Active Member

How is this really possible legally?

I am no expert, but why would you assume it is required? It'd be like the government requiring Walmart to check and record drivers licenses when people enter. For one, it's an invasion of privacy, and two it's government intrusion. I am not saying it isn't possible, but people would be mad.

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Posted : 19/07/2011 9:53 am
suxnet
(@suxnet)
New Member

ISP has the address regardless and if the government wants it bad enough, they will get it.
I just dont know how the anonymous works on web board.
Yes, it would be considered an invasion of privacy. But in the case someone is making threats such as killing someone or up to terrorism, one would think there would be a way to track it. And if not, maybe there should be for those types of cases.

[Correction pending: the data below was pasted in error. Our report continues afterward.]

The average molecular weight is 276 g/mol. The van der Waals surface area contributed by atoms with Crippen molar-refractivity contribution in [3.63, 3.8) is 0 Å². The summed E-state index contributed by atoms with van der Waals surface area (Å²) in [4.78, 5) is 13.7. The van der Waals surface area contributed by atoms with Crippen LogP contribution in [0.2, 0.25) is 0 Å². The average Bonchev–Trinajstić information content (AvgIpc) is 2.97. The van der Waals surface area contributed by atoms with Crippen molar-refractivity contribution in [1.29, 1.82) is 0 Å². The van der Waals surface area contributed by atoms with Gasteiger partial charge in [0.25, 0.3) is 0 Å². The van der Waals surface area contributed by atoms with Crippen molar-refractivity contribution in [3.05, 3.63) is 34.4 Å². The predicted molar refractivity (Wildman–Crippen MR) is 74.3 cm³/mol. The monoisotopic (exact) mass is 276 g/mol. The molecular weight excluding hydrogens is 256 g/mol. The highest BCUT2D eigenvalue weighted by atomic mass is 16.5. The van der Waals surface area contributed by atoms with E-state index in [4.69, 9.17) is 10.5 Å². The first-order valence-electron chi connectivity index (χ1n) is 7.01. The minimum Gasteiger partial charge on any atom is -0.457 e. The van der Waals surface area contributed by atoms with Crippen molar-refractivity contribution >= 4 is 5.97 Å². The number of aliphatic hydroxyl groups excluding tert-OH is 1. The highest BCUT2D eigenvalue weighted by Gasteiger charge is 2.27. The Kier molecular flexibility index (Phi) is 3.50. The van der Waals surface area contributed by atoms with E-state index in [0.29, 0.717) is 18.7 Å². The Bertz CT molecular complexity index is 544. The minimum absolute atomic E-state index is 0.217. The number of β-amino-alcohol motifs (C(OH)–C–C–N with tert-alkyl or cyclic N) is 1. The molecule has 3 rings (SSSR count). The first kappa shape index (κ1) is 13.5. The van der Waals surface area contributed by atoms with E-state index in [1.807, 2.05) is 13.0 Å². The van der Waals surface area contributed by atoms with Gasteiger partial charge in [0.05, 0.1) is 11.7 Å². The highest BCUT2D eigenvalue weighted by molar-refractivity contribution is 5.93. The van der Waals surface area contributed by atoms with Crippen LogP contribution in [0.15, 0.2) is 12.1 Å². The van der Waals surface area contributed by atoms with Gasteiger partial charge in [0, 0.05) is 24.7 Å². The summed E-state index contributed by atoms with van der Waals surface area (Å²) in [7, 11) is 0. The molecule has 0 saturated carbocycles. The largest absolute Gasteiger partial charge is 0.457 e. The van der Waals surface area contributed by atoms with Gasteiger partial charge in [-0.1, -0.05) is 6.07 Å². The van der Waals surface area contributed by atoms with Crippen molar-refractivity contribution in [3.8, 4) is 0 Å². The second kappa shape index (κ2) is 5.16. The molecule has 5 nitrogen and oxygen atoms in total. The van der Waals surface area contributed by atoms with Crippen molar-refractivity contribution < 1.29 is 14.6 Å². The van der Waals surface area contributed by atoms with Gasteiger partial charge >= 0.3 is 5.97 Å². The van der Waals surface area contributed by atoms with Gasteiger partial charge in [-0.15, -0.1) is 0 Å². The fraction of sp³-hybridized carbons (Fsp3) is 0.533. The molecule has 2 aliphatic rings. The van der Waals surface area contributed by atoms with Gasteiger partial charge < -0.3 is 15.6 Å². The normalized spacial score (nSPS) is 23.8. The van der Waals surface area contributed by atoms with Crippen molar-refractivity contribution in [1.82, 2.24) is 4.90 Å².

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Posted : 19/07/2011 10:11 am
pragmatopian
(@pragmatopian)
Active Member

It's fairly simple if the site doesn't retain logs of the IP addresses of it's visitors then they're unlikely to be recoverable. Of course, you may be able to identify evidence elsewhere if you have a clear suspect then you may be able to retrieve internet history records from their computer, or the ISP that the suspect and/or the site in question use may hold relevant data.

Requiring every website to record and retain IP records for every visitor would be too much. Our lives are over-regulated as it is.

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Posted : 19/07/2011 1:28 pm
Muirner
(@muirner)
Member

ISP has the address regardless and if the government wants it bad enough, they will get it.